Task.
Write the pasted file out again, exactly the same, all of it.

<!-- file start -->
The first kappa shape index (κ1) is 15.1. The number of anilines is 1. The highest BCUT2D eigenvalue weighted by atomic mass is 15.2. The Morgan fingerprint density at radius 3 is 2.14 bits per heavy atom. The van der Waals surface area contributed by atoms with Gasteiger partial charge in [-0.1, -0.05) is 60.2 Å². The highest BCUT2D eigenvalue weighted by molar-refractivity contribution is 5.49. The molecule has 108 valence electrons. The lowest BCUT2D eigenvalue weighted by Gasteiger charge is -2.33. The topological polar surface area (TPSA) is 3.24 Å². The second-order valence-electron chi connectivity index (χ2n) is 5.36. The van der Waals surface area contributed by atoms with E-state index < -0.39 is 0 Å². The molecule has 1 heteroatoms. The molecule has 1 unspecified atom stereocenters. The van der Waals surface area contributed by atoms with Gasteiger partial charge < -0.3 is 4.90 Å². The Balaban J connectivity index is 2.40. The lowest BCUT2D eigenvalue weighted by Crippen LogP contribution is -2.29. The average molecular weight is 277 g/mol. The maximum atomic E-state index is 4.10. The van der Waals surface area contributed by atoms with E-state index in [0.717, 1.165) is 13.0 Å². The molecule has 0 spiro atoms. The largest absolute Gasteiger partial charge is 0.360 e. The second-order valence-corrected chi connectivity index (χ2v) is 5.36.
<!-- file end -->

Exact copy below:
The first kappa shape index (κ1) is 15.1. The number of anilines is 1. The highest BCUT2D eigenvalue weighted by atomic mass is 15.2. The Morgan fingerprint density at radius 3 is 2.14 bits per heavy atom. The van der Waals surface area contributed by atoms with Gasteiger partial charge in [-0.1, -0.05) is 60.2 Å². The highest BCUT2D eigenvalue weighted by molar-refractivity contribution is 5.49. The molecule has 108 valence electrons. The lowest BCUT2D eigenvalue weighted by Gasteiger charge is -2.33. The topological polar surface area (TPSA) is 3.24 Å². The second-order valence-electron chi connectivity index (χ2n) is 5.36. The van der Waals surface area contributed by atoms with E-state index < -0.39 is 0 Å². The molecule has 1 heteroatoms. The molecule has 1 unspecified atom stereocenters. The van der Waals surface area contributed by atoms with Gasteiger partial charge < -0.3 is 4.90 Å². The Balaban J connectivity index is 2.40. The lowest BCUT2D eigenvalue weighted by Crippen LogP contribution is -2.29. The average molecular weight is 277 g/mol. The maximum atomic E-state index is 4.10. The van der Waals surface area contributed by atoms with E-state index in [0.717, 1.165) is 13.0 Å². The molecule has 0 spiro atoms. The largest absolute Gasteiger partial charge is 0.360 e. The second-order valence-corrected chi connectivity index (χ2v) is 5.36.